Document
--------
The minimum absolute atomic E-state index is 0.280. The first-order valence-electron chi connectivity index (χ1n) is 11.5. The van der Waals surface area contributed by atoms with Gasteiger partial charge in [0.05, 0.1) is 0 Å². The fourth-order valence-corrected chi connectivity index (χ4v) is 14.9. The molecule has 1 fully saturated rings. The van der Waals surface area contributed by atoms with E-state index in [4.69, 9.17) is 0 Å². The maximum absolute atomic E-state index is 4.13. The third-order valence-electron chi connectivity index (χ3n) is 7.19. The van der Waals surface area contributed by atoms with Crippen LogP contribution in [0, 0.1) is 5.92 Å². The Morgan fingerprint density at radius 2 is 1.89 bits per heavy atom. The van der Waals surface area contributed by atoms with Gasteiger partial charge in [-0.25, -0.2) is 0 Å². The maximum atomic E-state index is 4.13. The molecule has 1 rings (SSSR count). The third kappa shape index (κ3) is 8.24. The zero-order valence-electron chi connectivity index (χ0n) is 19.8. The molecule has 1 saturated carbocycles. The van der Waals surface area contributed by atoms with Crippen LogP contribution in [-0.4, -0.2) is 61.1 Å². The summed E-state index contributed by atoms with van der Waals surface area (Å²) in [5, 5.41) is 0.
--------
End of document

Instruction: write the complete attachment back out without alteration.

The minimum absolute atomic E-state index is 0.280. The first-order valence-electron chi connectivity index (χ1n) is 11.5. The van der Waals surface area contributed by atoms with Gasteiger partial charge in [0.05, 0.1) is 0 Å². The fourth-order valence-corrected chi connectivity index (χ4v) is 14.9. The molecule has 1 fully saturated rings. The van der Waals surface area contributed by atoms with E-state index in [4.69, 9.17) is 0 Å². The maximum absolute atomic E-state index is 4.13. The third-order valence-electron chi connectivity index (χ3n) is 7.19. The van der Waals surface area contributed by atoms with Crippen LogP contribution in [0, 0.1) is 5.92 Å². The Morgan fingerprint density at radius 2 is 1.89 bits per heavy atom. The van der Waals surface area contributed by atoms with Gasteiger partial charge in [-0.25, -0.2) is 0 Å². The maximum atomic E-state index is 4.13. The molecule has 1 rings (SSSR count). The third kappa shape index (κ3) is 8.24. The zero-order valence-electron chi connectivity index (χ0n) is 19.8. The molecule has 1 saturated carbocycles. The van der Waals surface area contributed by atoms with Crippen LogP contribution in [-0.4, -0.2) is 61.1 Å². The summed E-state index contributed by atoms with van der Waals surface area (Å²) in [5, 5.41) is 0.